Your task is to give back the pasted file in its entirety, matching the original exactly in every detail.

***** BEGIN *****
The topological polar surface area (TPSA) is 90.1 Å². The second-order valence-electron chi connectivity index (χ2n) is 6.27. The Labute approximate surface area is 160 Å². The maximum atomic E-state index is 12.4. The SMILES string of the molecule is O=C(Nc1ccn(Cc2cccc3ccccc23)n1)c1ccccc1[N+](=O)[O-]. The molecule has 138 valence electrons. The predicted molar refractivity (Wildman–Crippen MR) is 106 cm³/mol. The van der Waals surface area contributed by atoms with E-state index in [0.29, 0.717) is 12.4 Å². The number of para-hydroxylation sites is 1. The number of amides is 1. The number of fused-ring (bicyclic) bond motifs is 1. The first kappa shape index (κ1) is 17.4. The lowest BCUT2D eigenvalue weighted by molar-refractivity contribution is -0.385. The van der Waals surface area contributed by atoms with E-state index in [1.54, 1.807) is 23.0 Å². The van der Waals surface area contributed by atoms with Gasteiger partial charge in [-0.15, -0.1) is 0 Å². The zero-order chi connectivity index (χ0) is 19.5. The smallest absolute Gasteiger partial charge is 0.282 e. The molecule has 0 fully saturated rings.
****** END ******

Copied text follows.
The topological polar surface area (TPSA) is 90.1 Å². The second-order valence-electron chi connectivity index (χ2n) is 6.27. The Labute approximate surface area is 160 Å². The maximum atomic E-state index is 12.4. The SMILES string of the molecule is O=C(Nc1ccn(Cc2cccc3ccccc23)n1)c1ccccc1[N+](=O)[O-]. The molecule has 138 valence electrons. The predicted molar refractivity (Wildman–Crippen MR) is 106 cm³/mol. The van der Waals surface area contributed by atoms with E-state index in [0.29, 0.717) is 12.4 Å². The number of para-hydroxylation sites is 1. The number of amides is 1. The number of fused-ring (bicyclic) bond motifs is 1. The first kappa shape index (κ1) is 17.4. The lowest BCUT2D eigenvalue weighted by molar-refractivity contribution is -0.385. The van der Waals surface area contributed by atoms with E-state index in [1.54, 1.807) is 23.0 Å². The van der Waals surface area contributed by atoms with Gasteiger partial charge in [-0.15, -0.1) is 0 Å². The zero-order chi connectivity index (χ0) is 19.5. The smallest absolute Gasteiger partial charge is 0.282 e. The molecule has 0 fully saturated rings.